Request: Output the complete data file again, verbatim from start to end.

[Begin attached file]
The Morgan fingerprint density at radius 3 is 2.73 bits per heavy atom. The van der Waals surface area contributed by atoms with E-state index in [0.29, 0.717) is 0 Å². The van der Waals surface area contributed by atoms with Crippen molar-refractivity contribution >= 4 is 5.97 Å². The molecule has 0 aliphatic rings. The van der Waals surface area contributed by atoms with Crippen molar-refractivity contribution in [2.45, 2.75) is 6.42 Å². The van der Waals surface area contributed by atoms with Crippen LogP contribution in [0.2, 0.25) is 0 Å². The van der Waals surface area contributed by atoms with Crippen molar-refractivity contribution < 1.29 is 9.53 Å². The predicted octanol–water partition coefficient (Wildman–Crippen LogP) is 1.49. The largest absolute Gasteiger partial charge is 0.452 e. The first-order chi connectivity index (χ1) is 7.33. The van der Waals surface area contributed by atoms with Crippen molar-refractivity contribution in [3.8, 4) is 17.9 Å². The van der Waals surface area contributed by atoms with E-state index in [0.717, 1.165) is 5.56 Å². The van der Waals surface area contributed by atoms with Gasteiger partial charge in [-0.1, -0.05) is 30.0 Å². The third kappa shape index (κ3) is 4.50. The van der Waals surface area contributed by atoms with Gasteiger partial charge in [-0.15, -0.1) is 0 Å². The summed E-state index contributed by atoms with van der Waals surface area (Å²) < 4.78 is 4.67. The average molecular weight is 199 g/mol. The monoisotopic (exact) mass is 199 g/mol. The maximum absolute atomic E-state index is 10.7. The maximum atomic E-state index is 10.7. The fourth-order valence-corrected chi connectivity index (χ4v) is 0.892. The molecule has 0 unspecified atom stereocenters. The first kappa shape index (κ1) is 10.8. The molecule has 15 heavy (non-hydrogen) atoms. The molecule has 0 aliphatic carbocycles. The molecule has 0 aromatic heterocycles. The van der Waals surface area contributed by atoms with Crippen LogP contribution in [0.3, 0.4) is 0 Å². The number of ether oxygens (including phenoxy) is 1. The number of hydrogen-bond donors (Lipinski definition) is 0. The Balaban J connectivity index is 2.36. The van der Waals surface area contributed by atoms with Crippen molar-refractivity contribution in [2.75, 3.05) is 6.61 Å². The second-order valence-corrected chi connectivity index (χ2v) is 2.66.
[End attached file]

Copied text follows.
The Morgan fingerprint density at radius 3 is 2.73 bits per heavy atom. The van der Waals surface area contributed by atoms with E-state index in [0.29, 0.717) is 0 Å². The van der Waals surface area contributed by atoms with Crippen molar-refractivity contribution >= 4 is 5.97 Å². The molecule has 0 aliphatic rings. The van der Waals surface area contributed by atoms with Crippen molar-refractivity contribution in [2.45, 2.75) is 6.42 Å². The van der Waals surface area contributed by atoms with Crippen LogP contribution in [0.2, 0.25) is 0 Å². The van der Waals surface area contributed by atoms with Crippen molar-refractivity contribution < 1.29 is 9.53 Å². The predicted octanol–water partition coefficient (Wildman–Crippen LogP) is 1.49. The largest absolute Gasteiger partial charge is 0.452 e. The first-order chi connectivity index (χ1) is 7.33. The van der Waals surface area contributed by atoms with Crippen molar-refractivity contribution in [3.8, 4) is 17.9 Å². The van der Waals surface area contributed by atoms with E-state index in [0.717, 1.165) is 5.56 Å². The van der Waals surface area contributed by atoms with Gasteiger partial charge in [-0.1, -0.05) is 30.0 Å². The third kappa shape index (κ3) is 4.50. The van der Waals surface area contributed by atoms with Gasteiger partial charge in [-0.15, -0.1) is 0 Å². The summed E-state index contributed by atoms with van der Waals surface area (Å²) < 4.78 is 4.67. The average molecular weight is 199 g/mol. The monoisotopic (exact) mass is 199 g/mol. The maximum absolute atomic E-state index is 10.7. The maximum atomic E-state index is 10.7. The fourth-order valence-corrected chi connectivity index (χ4v) is 0.892. The molecule has 0 unspecified atom stereocenters. The first kappa shape index (κ1) is 10.8. The molecule has 15 heavy (non-hydrogen) atoms. The molecule has 0 aliphatic carbocycles. The molecule has 0 aromatic heterocycles. The van der Waals surface area contributed by atoms with Crippen LogP contribution in [0.3, 0.4) is 0 Å². The number of ether oxygens (including phenoxy) is 1. The number of hydrogen-bond donors (Lipinski definition) is 0. The Balaban J connectivity index is 2.36. The van der Waals surface area contributed by atoms with Crippen molar-refractivity contribution in [2.75, 3.05) is 6.61 Å². The second-order valence-corrected chi connectivity index (χ2v) is 2.66.